By far the biggest news of the past week was the UK voting to leave the EU in a nationwide referendum. This result will have far-reaching ramifications for EU IP rights, the Unitary Patent and UPC, UK practitioners and other IP laws. Our managing editor James Nurton has published a handy primer on the impact of Brexit on IP, which you can read here.
Also on the blog in the past week were:
We’ve also posted the following articles in the past week (log in via subscription or free trial):
Clinton calls for patent reform
Hillary Clinton, the presumptive Democratic presidential nominee, has announced an initiative on technology and innovation that includes some IP measures.
Clinton noted the positive effect of the America Invents Act.
“But costly and abusive litigation remains, which is why Hillary supports additional targeted rule changes,” said in the announcement of the initiative. “She supports laws to curb forum shopping and ensure that patent litigants have a nexus to the venue in which they are suing; require that specific allegations be made in demand letters and pleadings; and increase transparency in ownership by making patent litigants disclose the real party in interest.”
The initiative announcement also said Clinton “believes it is essential that the PTO have the tools and resources it needs to act expeditiously on patent applications and ensure that only valid patents are issued”.
“That is why she supports legislation to allow the PTO to retain the fees it collects from patent applicants in a separate fund – ending the practice of fee diversion by Congress, and enabling the PTO to invest funds left over from its annual operations in new technologies, personnel, and training,” it said. “Hillary also believes we should set a standard of faster review of patent applications and clear out the backlog of patent applications.”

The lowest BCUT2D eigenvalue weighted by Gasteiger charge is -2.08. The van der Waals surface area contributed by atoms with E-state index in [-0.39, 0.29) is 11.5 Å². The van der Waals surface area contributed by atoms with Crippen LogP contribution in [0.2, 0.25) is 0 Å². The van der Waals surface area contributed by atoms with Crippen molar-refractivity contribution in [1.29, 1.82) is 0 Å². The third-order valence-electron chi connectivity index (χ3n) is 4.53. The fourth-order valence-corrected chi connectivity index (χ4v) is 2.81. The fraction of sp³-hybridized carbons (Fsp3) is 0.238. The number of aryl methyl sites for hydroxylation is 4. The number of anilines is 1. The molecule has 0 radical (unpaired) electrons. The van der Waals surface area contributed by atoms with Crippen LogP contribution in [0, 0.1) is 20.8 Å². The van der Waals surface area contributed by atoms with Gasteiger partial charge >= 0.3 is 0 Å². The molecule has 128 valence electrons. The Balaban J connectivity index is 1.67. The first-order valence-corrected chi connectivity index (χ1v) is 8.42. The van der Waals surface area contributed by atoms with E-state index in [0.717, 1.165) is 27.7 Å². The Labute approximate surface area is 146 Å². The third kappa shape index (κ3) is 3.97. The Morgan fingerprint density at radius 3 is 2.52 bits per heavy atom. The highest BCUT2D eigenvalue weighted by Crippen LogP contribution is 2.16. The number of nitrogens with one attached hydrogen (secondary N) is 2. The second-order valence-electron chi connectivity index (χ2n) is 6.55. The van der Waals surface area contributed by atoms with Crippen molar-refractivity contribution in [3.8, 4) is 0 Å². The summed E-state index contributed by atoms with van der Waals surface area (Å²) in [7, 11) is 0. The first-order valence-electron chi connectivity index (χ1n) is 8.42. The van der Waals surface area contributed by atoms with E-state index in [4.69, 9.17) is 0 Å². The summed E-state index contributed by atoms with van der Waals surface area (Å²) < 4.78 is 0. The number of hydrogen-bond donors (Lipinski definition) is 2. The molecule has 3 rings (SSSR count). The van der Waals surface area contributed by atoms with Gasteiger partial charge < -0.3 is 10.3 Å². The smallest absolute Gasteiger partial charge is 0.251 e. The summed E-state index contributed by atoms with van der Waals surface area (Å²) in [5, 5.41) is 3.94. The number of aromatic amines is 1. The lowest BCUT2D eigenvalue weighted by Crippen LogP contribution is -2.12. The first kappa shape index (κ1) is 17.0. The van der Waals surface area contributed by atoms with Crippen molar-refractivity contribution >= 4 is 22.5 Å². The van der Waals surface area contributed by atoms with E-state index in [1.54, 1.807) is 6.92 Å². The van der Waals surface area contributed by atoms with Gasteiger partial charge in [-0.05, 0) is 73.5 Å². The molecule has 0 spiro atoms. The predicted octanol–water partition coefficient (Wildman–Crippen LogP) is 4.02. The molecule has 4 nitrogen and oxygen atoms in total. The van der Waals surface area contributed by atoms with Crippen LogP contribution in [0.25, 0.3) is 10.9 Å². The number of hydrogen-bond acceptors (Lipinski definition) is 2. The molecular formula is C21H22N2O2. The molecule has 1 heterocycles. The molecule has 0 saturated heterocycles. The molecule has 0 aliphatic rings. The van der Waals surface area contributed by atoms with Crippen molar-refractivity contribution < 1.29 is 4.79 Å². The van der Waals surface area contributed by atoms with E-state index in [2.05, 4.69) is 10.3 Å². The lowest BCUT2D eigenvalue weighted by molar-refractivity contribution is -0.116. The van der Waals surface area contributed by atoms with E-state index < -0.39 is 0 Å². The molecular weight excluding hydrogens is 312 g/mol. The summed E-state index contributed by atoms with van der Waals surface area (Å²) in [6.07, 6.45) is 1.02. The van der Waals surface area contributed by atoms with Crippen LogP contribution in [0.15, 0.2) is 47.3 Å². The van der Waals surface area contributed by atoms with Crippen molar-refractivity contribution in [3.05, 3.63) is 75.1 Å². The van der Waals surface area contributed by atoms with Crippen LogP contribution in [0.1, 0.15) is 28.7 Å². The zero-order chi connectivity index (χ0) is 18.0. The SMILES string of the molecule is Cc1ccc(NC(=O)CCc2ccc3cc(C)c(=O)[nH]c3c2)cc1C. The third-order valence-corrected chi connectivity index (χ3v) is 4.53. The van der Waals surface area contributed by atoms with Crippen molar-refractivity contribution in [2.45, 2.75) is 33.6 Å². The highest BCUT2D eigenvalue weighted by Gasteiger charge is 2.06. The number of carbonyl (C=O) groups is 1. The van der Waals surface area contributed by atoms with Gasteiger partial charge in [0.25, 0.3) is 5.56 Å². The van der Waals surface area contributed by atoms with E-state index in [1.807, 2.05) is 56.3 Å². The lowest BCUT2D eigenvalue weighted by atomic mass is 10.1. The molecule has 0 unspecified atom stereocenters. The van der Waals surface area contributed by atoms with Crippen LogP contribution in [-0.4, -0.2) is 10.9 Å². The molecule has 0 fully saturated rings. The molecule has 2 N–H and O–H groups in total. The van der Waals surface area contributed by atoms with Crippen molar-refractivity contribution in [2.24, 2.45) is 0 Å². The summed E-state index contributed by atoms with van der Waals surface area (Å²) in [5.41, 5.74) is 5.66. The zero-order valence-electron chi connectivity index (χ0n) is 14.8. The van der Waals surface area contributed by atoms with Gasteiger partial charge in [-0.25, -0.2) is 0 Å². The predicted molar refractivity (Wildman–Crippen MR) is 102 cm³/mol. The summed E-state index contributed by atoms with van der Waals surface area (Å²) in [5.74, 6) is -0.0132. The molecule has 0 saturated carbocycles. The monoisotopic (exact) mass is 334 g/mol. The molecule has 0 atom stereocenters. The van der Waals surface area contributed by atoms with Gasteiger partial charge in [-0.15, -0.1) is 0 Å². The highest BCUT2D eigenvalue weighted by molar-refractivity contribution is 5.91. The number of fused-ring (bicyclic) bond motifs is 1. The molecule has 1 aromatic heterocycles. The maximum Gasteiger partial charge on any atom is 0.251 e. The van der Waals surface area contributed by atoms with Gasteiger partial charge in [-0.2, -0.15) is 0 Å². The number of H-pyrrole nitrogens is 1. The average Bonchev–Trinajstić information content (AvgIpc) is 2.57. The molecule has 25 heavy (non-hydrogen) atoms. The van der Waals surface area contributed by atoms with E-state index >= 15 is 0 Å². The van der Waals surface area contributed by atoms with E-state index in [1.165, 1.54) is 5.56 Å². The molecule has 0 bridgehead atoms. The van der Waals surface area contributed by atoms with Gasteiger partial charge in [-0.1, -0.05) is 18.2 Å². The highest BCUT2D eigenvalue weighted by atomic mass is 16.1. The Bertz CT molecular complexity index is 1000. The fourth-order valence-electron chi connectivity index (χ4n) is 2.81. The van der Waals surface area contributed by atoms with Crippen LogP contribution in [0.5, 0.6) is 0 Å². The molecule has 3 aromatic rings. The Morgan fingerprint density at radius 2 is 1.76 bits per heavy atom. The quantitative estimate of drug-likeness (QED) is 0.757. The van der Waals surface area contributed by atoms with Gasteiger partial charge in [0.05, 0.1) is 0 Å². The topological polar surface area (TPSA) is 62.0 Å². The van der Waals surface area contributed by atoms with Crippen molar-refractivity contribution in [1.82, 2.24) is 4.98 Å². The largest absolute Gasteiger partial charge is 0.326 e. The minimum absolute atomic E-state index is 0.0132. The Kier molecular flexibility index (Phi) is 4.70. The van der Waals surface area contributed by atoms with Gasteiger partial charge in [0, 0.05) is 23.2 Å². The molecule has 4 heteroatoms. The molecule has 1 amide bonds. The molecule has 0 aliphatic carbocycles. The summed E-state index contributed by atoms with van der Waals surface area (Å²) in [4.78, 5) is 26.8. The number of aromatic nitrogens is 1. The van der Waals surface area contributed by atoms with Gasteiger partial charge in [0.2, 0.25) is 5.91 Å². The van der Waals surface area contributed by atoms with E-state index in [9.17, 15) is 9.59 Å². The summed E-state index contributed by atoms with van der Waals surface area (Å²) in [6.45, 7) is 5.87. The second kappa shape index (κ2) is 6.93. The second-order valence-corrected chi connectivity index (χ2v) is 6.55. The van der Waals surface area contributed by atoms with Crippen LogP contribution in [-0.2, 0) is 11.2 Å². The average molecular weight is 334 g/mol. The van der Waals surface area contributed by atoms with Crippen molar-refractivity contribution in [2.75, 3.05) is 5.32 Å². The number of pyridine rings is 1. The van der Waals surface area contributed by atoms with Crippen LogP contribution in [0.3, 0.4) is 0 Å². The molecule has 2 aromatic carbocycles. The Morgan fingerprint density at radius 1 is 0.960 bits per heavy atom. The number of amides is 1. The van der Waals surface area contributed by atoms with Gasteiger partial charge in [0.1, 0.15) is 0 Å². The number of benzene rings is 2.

Clinton also said the copyright system is in need of administrative reform to maximize its benefits in the digital age.
“Hillary believes the federal government should modernize the copyright system by unlocking – and facilitating access to – orphan works that languished unutilized, benefiting neither their creators nor the public. She will also promote open-licensing arrangements for copyrighted material and data supported by federal grant funding, including in education, science, and other fields. She will seek to develop technological infrastructure to supports digitization, search, and repositories of such content, to facilitate its discoverability and use. And she will encourage stakeholders to work together on creative solutions that remove barriers to the seamless and efficient licensing of content in the US and abroad.”
Republican nominee Donald Trump has made some IP-related proposals of his own, such as reportedly promising to restore the Washington Redskins trade marks "on day one" of his presidency and warning China about the consequences of stealing US intellectual property.
Ma clarifies fakes comment
Jack Ma, chairman of Alibaba, last week published an op-ed in the Wall Street Journal attempting to clarify comments about counterfeit goods that received bad press.
Ma was quoted as saying in a speech in Hangzhou earlier this month: “The problem is that the fake products today, they make better quality, better prices than the real products, the real names.”